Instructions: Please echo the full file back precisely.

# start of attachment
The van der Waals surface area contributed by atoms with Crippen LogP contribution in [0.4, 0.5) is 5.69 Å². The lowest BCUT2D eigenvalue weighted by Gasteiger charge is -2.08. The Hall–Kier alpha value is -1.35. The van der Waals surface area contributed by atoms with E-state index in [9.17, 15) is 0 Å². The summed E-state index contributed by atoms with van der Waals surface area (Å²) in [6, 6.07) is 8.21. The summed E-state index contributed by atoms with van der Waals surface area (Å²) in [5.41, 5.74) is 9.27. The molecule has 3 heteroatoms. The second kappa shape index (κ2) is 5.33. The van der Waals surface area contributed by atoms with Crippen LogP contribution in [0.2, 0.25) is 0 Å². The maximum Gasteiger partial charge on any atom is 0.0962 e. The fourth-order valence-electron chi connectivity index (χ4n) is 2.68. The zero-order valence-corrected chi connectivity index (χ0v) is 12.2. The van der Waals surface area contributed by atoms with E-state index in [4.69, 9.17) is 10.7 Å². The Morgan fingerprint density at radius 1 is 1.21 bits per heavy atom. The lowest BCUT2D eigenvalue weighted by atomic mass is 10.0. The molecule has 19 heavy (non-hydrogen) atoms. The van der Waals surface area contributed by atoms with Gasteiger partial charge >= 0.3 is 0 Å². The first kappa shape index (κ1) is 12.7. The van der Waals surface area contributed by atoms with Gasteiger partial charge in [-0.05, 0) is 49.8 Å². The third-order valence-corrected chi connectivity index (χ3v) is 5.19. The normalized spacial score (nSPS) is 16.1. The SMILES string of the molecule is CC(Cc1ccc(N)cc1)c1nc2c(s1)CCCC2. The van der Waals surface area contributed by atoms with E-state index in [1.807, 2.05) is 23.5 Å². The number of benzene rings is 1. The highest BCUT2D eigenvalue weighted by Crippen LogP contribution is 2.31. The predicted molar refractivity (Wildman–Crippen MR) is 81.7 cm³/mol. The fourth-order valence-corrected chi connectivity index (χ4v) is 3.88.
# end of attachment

The van der Waals surface area contributed by atoms with Crippen LogP contribution in [0.4, 0.5) is 5.69 Å². The lowest BCUT2D eigenvalue weighted by Gasteiger charge is -2.08. The Hall–Kier alpha value is -1.35. The van der Waals surface area contributed by atoms with E-state index in [9.17, 15) is 0 Å². The summed E-state index contributed by atoms with van der Waals surface area (Å²) in [6, 6.07) is 8.21. The summed E-state index contributed by atoms with van der Waals surface area (Å²) in [5.41, 5.74) is 9.27. The molecule has 3 heteroatoms. The second kappa shape index (κ2) is 5.33. The van der Waals surface area contributed by atoms with Crippen LogP contribution in [0.2, 0.25) is 0 Å². The maximum Gasteiger partial charge on any atom is 0.0962 e. The fourth-order valence-electron chi connectivity index (χ4n) is 2.68. The zero-order valence-corrected chi connectivity index (χ0v) is 12.2. The van der Waals surface area contributed by atoms with E-state index in [4.69, 9.17) is 10.7 Å². The Morgan fingerprint density at radius 1 is 1.21 bits per heavy atom. The lowest BCUT2D eigenvalue weighted by atomic mass is 10.0. The molecule has 19 heavy (non-hydrogen) atoms. The van der Waals surface area contributed by atoms with Gasteiger partial charge >= 0.3 is 0 Å². The first kappa shape index (κ1) is 12.7. The van der Waals surface area contributed by atoms with Gasteiger partial charge in [-0.05, 0) is 49.8 Å². The third-order valence-corrected chi connectivity index (χ3v) is 5.19. The normalized spacial score (nSPS) is 16.1. The SMILES string of the molecule is CC(Cc1ccc(N)cc1)c1nc2c(s1)CCCC2. The van der Waals surface area contributed by atoms with E-state index in [1.807, 2.05) is 23.5 Å². The number of benzene rings is 1. The highest BCUT2D eigenvalue weighted by Crippen LogP contribution is 2.31. The predicted molar refractivity (Wildman–Crippen MR) is 81.7 cm³/mol. The fourth-order valence-corrected chi connectivity index (χ4v) is 3.88.